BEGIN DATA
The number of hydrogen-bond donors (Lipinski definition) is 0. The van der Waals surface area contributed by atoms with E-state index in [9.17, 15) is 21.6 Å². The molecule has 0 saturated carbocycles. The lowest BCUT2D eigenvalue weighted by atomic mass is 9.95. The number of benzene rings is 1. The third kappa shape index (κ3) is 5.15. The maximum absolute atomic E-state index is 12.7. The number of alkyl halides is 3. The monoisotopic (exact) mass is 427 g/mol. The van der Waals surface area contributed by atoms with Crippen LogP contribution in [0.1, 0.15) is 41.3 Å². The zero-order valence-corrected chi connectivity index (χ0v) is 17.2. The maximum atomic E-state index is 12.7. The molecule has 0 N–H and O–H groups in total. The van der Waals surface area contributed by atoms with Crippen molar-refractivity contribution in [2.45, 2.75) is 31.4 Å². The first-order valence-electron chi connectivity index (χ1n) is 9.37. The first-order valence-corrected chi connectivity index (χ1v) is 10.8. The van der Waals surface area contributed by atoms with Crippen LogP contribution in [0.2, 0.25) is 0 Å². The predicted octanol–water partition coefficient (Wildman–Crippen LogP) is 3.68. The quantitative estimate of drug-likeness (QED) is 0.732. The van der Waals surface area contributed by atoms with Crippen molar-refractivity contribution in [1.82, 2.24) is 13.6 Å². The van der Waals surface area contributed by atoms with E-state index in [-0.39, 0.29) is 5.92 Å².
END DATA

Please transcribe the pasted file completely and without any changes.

The number of hydrogen-bond donors (Lipinski definition) is 0. The van der Waals surface area contributed by atoms with E-state index in [9.17, 15) is 21.6 Å². The molecule has 0 saturated carbocycles. The lowest BCUT2D eigenvalue weighted by atomic mass is 9.95. The number of benzene rings is 1. The third kappa shape index (κ3) is 5.15. The maximum absolute atomic E-state index is 12.7. The number of alkyl halides is 3. The monoisotopic (exact) mass is 427 g/mol. The van der Waals surface area contributed by atoms with Crippen LogP contribution in [0.1, 0.15) is 41.3 Å². The zero-order valence-corrected chi connectivity index (χ0v) is 17.2. The maximum atomic E-state index is 12.7. The molecule has 0 N–H and O–H groups in total. The van der Waals surface area contributed by atoms with Crippen molar-refractivity contribution in [2.45, 2.75) is 31.4 Å². The first-order valence-electron chi connectivity index (χ1n) is 9.37. The first-order valence-corrected chi connectivity index (χ1v) is 10.8. The van der Waals surface area contributed by atoms with Crippen LogP contribution in [0.2, 0.25) is 0 Å². The predicted octanol–water partition coefficient (Wildman–Crippen LogP) is 3.68. The quantitative estimate of drug-likeness (QED) is 0.732. The van der Waals surface area contributed by atoms with Crippen molar-refractivity contribution in [1.82, 2.24) is 13.6 Å². The van der Waals surface area contributed by atoms with E-state index in [-0.39, 0.29) is 5.92 Å².